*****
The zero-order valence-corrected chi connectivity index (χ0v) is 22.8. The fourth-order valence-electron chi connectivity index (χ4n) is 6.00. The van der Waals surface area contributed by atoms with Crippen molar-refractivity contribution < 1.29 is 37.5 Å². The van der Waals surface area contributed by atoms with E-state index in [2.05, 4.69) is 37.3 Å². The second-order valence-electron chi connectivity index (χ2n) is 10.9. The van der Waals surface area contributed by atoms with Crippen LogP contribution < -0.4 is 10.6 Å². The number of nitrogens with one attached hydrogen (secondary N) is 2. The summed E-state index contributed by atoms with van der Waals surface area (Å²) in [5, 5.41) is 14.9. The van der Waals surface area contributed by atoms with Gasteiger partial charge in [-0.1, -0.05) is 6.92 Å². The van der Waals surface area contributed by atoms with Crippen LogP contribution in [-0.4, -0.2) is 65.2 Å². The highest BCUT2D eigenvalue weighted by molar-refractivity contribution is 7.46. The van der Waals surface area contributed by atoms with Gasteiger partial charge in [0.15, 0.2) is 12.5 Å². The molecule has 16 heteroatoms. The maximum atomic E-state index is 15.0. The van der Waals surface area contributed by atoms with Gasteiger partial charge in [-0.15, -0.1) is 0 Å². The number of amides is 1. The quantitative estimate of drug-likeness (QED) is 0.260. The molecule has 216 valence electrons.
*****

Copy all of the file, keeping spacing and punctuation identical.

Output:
The zero-order valence-corrected chi connectivity index (χ0v) is 22.8. The fourth-order valence-electron chi connectivity index (χ4n) is 6.00. The van der Waals surface area contributed by atoms with Crippen molar-refractivity contribution < 1.29 is 37.5 Å². The van der Waals surface area contributed by atoms with E-state index in [2.05, 4.69) is 37.3 Å². The second-order valence-electron chi connectivity index (χ2n) is 10.9. The van der Waals surface area contributed by atoms with Crippen LogP contribution < -0.4 is 10.6 Å². The number of nitrogens with one attached hydrogen (secondary N) is 2. The summed E-state index contributed by atoms with van der Waals surface area (Å²) in [5, 5.41) is 14.9. The van der Waals surface area contributed by atoms with Gasteiger partial charge in [-0.1, -0.05) is 6.92 Å². The van der Waals surface area contributed by atoms with Crippen LogP contribution in [-0.4, -0.2) is 65.2 Å². The highest BCUT2D eigenvalue weighted by molar-refractivity contribution is 7.46. The van der Waals surface area contributed by atoms with Gasteiger partial charge in [0.15, 0.2) is 12.5 Å². The molecule has 16 heteroatoms. The maximum atomic E-state index is 15.0. The van der Waals surface area contributed by atoms with Gasteiger partial charge in [-0.15, -0.1) is 0 Å². The number of amides is 1. The quantitative estimate of drug-likeness (QED) is 0.260. The molecule has 216 valence electrons.